Pope Benedict XVI arrives today in Washington, marking his first trip to the United States since he was elected as the 264th successor to St. Peter almost exactly three years ago. I have twice written about Pope Benedict -- most recently just over a year ago, in reference to his old-fashioned view of economics, and previously just after his election, when I looked into his choice of a papal name.
Today's arrival also marks the first time in nearly 30 years since a reigning Catholic pope has visited the U.S. capital. Pope John Paul II (often designated "the Great") came to D.C. rather early in his papacy, in October 1979. He met at the White House with President Jimmy Carter (the first pope to do so) and presided over an open-air mass on the National Mall. Fourteen years earlier, Pope Paul VI offered Mass at Yankee Stadium, an event memorialized in the play The House of Blue Leaves, by Georgetown alumnus John Guare.
I was fortunate enough to be one of the singers in the massed choir that sang at that October 1979 Mass. The musical selections that Sunday included familiar hymns like "All Creatures of Our God and King," with original lyrics by St. Francis of Assisi and Mozart's "Ave Verum Corpus," but also the premiere public performance of contemporary composer Tom Parker's "Praise the Lord, My Soul." (We were singing that one off photocopies of the manuscript.)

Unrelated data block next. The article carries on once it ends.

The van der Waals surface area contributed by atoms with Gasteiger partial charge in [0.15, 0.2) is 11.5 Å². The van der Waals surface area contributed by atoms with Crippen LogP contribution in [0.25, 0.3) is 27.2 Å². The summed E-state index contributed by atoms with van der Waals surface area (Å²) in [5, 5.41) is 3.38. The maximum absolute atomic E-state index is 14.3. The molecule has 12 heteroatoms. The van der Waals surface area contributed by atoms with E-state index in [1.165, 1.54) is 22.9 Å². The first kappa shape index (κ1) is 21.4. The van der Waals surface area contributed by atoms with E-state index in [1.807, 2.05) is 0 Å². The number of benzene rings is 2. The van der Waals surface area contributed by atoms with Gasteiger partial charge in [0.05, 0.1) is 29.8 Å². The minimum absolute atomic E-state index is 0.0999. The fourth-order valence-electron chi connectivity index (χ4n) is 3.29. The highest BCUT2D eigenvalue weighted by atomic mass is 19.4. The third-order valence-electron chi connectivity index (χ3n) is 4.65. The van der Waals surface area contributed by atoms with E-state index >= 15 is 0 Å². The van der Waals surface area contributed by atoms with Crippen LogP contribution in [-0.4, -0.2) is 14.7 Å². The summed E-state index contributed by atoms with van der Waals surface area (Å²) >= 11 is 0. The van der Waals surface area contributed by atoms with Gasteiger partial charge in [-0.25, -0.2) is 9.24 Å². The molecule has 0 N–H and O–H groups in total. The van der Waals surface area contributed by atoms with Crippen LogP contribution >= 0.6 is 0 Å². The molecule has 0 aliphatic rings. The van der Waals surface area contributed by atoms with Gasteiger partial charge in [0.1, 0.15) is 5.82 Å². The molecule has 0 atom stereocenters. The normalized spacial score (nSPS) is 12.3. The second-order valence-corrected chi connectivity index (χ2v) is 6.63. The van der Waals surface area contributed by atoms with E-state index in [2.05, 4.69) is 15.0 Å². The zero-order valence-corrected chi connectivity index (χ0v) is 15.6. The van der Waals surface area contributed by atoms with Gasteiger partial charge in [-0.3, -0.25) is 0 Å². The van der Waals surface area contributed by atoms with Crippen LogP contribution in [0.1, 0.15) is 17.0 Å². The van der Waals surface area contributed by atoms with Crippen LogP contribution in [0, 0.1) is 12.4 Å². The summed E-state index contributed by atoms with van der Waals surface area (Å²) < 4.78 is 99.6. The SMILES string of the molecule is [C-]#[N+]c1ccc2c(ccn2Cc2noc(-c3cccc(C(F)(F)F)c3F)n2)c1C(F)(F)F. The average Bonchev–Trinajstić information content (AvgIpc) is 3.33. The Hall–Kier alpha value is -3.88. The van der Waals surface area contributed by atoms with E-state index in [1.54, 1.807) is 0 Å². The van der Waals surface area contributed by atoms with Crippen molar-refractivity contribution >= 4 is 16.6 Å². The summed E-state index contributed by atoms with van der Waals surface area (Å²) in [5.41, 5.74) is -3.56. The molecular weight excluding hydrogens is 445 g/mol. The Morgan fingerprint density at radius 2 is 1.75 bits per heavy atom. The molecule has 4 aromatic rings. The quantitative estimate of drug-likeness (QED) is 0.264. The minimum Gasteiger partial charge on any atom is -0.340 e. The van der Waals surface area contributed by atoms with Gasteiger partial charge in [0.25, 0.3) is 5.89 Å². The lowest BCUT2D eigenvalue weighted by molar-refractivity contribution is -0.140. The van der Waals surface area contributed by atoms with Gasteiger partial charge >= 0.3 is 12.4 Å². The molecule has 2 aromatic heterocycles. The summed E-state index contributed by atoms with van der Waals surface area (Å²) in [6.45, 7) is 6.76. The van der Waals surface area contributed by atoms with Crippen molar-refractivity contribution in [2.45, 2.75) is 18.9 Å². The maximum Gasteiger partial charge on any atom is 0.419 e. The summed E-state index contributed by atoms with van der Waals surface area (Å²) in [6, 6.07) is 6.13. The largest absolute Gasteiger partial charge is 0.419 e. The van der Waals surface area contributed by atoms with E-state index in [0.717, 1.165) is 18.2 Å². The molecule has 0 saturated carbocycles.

The "Gloria" and "Agnus Dei" were sung in Latin and drawn from Anton Bruckner's Mass in E Minor, which was written in the mid-19th century with a woodwind accompaniment designed specifically for performance outdoors, where stringed instruments tend not to carry well and pipe organs are unavailable.
The song for the preparation of the gifts was Randall Thompson's haunting "Alleluia." Harvard Magazine, in a 2001 biographical sketch of the composer (who taught at the University of Virginia but was also a Harvard alumnus), noted the origins of that piece:
To many music lovers, the name Randall Thompson '20 brings first to mind the lofty sounds of his most famous anthem, based on the single word "alleluia"--whether heard in church service, choral concert, or academic ceremony such as Harvard Commencement.Other songs included "Gift of Finest Wheat," which had been composed for the Eucharistic Congress held in Philadelphia during the U.S. Bicentennial of 1976, and the traditional German hymn, "Holy God, We Praise Thy Name." Other parts of the Mass included Clarence Joseph Rivers memorial acclamation ("Christ Has Died"), representing the African-American gospel tradition, and Alexander Peloquin's "Great Amen" from his oft-heard Mass of the Bells.